Resistance and rebellion against any form of oppression are the sources of a literary form known as Dub Poetry, which was born in Jamaica at the beginning of the 1970s and was then brought to Britain a few years years later. At that time poetry could represent a means to denounce the hard condition of black people in England, urging the youth to struggle. 1978 is when the album Dread Beat an’ Blood appeared, with the poems of the 1975 book with the same title, by the young poet Linton Kwesi Johnson, who started to be seen as a spokesman for his generation of West Indian immigrants. Inspired by important Jamaican toasters, Johnson developed a special kind of oral poetry, written to be read aloud. It combines the spoken word with reggae music, which is an integral part of the poems and has the power of emphasising the words’ message. Oku Onuora’s Reflection in Red appeared in 1979, followed by Benjamin Zephaniah’s Rasta, and many others from the early 1980s onwards. Deeply influenced by African Caribbean oral culture, Dub Poetry has its roots in the folk traditions of Jamaica, in the Bible, and Rastafarianism. The paper dwells on British Dub Poetry and “sound system culture”, analysing the political and historical context in which it was born and focusing also on the contemporary production.
Alda Terracciano, Black British theatre: transnational politics and cultural practices
2007 witnessed the delivery of a significant number of projects and public events in Britain, aimed at commemorating the 200th anniversary of the parliamentary abolition of the Transatlantic Slave Trade. A deeper understanding of the slave trade and its abolition also coincided with a wider acknowledgment of the achievements of people of African descent in the UK and internationally. Looking at my role as originator and curator of the Trading Faces online exhibition, the paper will offer an opportunity to share with colleagues the experience of researching the heritage of the Transatlantic Slave Trade in British performing arts, focussing on the dialogic approach adopted for the curatorial practice, and more specifically at digitized archival documents and audio visual material related to two key black British theatre productions, Moon on a Rainbow Shawl by Errol John (Royal Court, 1958) and Zumbi by Marcio Meirelles (Theatre Royal Stratford East, 1995).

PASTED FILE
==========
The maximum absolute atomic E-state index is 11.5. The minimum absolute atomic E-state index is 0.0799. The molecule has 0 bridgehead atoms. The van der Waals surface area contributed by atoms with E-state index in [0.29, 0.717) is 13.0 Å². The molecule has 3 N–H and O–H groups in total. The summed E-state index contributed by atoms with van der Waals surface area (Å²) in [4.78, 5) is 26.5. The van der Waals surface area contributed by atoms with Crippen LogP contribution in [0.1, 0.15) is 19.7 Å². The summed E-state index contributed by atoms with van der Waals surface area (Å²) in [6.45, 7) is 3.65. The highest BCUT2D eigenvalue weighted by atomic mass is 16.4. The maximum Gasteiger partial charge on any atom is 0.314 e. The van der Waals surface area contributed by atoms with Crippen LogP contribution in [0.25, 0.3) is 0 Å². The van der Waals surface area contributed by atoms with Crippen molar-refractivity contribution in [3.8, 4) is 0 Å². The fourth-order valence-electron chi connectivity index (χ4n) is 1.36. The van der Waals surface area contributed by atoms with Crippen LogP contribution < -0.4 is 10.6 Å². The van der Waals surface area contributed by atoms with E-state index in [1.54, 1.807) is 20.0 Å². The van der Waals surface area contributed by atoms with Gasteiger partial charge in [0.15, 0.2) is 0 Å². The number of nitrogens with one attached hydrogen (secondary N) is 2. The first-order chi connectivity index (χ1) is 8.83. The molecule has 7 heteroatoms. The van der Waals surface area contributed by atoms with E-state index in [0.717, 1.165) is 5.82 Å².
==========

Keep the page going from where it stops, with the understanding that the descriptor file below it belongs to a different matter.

With regards to the curatorial approach, a number of issues intrinsic to this subject area will be explored, including the ‘intangible’ quality of the heritage of performance, cross cultural and inter-generational consultation practice, and public engagement. The African practice of ‘Orature’ – which implies a circularity of knowledge and a creative exchange between the performers and the members of the audience – will be referenced in the analysis of the theatre productions to illustrate the nature of black performance as a ‘total artistic act’ and a form of cultural and political resistance.
Itala Vivan – Enrico Dodi, Africa on My Mind: The Black British Architect David Adjaye
This presentation deals with the work of an architect born in Dar el Salaam, Tanzania, of Ghanaian parents and professionally active first in Britain and then internationally. It explores Adjaye’s hybrid inspiration, his use of African patterns and materials, and his association with other black British artists and intellectuals. His 2006 exhibition at Whitechapel, London, “Making Public Buildings: Specificity, Customization, Imbrication” is a manifesto of his Weltanschauung, emblematically represented by his 2005 Venice Biennale pavilion who made him famous in Italy and globally. The talk will be accompanied by a power point presentation.
Louise Yelin, Black Subjects, British Subjects: identity and self-fashioning 1967-2009
This illustrated presentation offers an overview of British Subjects: Identity and Self-Fashioning 1967-2009, an exhibition of contemporary self-portraits that I curated at the Neuberger Museum of Art in fall, 2009. British Subjects explores three interrelated themes: changes in British society and ideas of Britishness since 1948; diverse practices of self-fashioning and self-representation; and changing concepts of the self. Here, I focus on self-fashioning in the work of artists such as Ajamu X, Sodiq Babalola, Frank Bowling, Sonia Boyce, Tigale Hassan, Hew Locke, Ingrid Pollard, Donald Rodney, and Yinka Shonibare. Drawing on an array of strategies including performance and masquerade, crossing and passing, the representation of the subject as a collection of body parts or an exemplar of an invented culture, and the collaborative production of the “self” in self-portraiture, these artists interrogate the term “black” as a category of cultural analysis and produce the “new ethnicities” theorized by Stuart Hall. So, too, do John Kirby’s White Wedding, which represents the (white) artist as two brown-skinned men, and Sutapa Biswas’s Housewives with Steak Knives, which depicts the artist as a composite of the Hindu goddess Kali and the biblical figure of Judith. Taken together, I argue, these works look toward the civic nationalism and conviviality envisaged by Stuart Hall and Paul Gilroy, yet the recent attack on Housewives with Steak Knives by Hindu fundamentalists suggests that these have yet to be realized.